Landscapes of Quarantine
Storefront for Art and Architecture, New York, USA
As concepts go, ‘quarantine’ is almost dizzyingly wide-angled, folding in biology and social science, sci-fi futurism and ancient history, and the rise and fall of entire civilizations. But it also zooms in – almost uncomfortably so – to the level of the individual, tapping into universal feelings of isolation, panic and desolation. The concept zooms even further down, to the atomic level – to the microscopic worlds of radioactive isotopes, bacteria and mysterious substances stored in secret biocontainment labs.
It makes sense that such a heady, wide-ranging concept would interest Geoff Manaugh, who runs BLDGBLOG, the website of ‘architectural conjecture, urban speculation and landscape futures’. ‘Landscapes of Quarantine’, which Manaugh curated with his wife, Nicola Twilley – who writes a blog called Edible Geography – formed an intriguing starting point for wild speculation and exploration of quarantine, and all its attendant connotations.
The claustrophobic Storefront for Art and Architecture, designed by Vito Acconci and Steven Holl, was a perfect match for the exhibition. Though entire panels of the shopfront opens and closes onto a busy SoHo street, the space’s harsh angles and odd, oblong shape promote a feeling of anxiety. On the cramped opening night of the exhibition, temporary inflatable Tyvek structures billowed from the front of the building like glowing white sails. Titled Suck/Blow (2010) and created by Jeffrey Inaba/C-LAB with former Storefront director Joseph Grima, it lent curves and airiness to the small space.
The exhibition resembled a slightly demented science fair, complete with intricate posters, explanatory pamphlets and lumps of rocks affixed to the walls. Several works took an explicitly technological approach, such as Daniel Perlin’s Thermal Scanner and Body Temperature Alert System and Kevin Slavin’s Cordon Sanitaire (2010), a concept for an iPhone game that ‘forces players to collaborate without communicating’.
The most immersive piece in the show was also the most old-fashioned: a group of chilling dioramas by Mimi Lien, housed in stainless steel rectangular boxes, titled Hotel III, Camp II, Lab IV, Cell V (2010). Each diorama contained a miniature room – a church camp cafeteria, an empty children’s playroom, a sterile hospital room. Visible only by peering through a small lens at an awkward angle, the dioramas held exacting levels of detail: tiny wooden folding chairs, a thimble-sized piano, miniature boxes of cereal in neat stacks. You could spot the grain in the fake veneer of wood panelling, the thinness of a blanket on a bare hospital bed. Of all the works, Lien’s dioramas came closest to expressing the stark isolation of quarantine, simultaneously capturing the feelings of being on the inside looking out at the world and of being on the outside looking in. A nearby set of ‘Flu Symptom Bingo’ cards, and jokey posters bearing messages such as ‘Stay Calm: Self Soothe in the Face of a Panic Attack’, by Amanda and Jordan Spielman seemed somewhat superficial in comparison.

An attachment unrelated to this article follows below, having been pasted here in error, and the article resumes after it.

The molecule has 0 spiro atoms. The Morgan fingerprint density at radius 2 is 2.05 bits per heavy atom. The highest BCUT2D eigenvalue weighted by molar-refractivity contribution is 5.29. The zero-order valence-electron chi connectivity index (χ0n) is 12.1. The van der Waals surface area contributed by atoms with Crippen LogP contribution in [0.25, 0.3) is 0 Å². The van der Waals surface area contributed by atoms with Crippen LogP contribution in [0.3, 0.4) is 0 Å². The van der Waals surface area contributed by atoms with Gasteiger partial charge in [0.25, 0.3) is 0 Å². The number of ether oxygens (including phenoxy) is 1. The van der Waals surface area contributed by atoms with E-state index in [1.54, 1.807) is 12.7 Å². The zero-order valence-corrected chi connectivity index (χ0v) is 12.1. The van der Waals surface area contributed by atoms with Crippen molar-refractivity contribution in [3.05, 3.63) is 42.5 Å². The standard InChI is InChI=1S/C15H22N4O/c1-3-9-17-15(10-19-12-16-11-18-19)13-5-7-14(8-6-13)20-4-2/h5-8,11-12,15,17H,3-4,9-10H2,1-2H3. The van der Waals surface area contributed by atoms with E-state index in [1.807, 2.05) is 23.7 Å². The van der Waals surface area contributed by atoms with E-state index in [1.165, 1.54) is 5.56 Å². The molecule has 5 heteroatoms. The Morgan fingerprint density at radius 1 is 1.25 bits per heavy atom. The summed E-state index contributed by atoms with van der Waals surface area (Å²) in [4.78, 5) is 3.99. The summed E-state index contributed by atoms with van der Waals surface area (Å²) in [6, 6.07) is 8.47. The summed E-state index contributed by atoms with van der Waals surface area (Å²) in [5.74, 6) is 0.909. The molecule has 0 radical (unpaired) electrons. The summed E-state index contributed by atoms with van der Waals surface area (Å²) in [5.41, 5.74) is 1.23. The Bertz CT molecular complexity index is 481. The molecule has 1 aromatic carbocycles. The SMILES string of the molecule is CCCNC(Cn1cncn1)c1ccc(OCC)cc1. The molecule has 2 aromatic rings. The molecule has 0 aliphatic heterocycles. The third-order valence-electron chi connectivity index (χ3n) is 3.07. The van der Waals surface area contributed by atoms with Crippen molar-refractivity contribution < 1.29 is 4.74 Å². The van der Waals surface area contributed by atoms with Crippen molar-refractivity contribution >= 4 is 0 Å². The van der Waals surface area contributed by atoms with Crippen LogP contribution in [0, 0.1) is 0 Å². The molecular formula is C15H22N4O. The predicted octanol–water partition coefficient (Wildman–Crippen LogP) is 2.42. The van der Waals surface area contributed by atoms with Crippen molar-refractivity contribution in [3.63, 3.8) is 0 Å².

‘Landscapes of Quarantine’ also organized a parallel series of inventive dinners, run by the roving, Brooklyn-based haute-cuisine collective A Razor, A Shiny Knife. Over the course of several hours of cooking demonstrations, the group demonstrated an array of ‘quarantine’ techniques applied to food – from sous-vide cooking with sealed bags and molecular gastronomy experiments with liquid nitrogen, to various meat aging techniques. A few dozen people paid upwards of US$150 a head to eat a six-course ‘quarantine’ meal, complete with wine pairings. A course titled ‘The Proliferation’ included steelhead trout roe served in petri dishes and vodka served in test tubes; another course, ‘The Isolation’, involving pheasant and truffles, had each segment of the plate cordoned off in its own hermetically-sealed bag.
Perhaps the only failing of ‘Landscapes of Quarantine’ was that the descriptions of the works were so fantastical and appealing that they sometimes threatened to eclipse the works themselves. On the wall next to a striking photograph by Richard Mosse (Quick, 2010) – a lurid mauve and aqua landscape of bare hills, dotted with sickly-looking trees – the curators write: ‘Vampire bats, ruined pig farms, overgrown by Malaysian jungle, half-forgotten relatives, thwarted attempts to hitch helicopter rides to Ebola hospitals deep in the Congo, the ghosts of empire, and the limits of documentary photography all come together in Mosse’s epic search for quarantine. His quixotic journey of dead ends and allusive fragments “evaporated into metaphor,” he wrote in a mournful email from Kinshasa, leaving behind a wry reflection on quarantine’s resistance to objective representation.’ It was often difficult for the art on display, no matter how thought-provoking it may be, to live up to Manaugh and Twilley’s fevered imaginations and the dreamlike visions of the worlds they have created for themselves.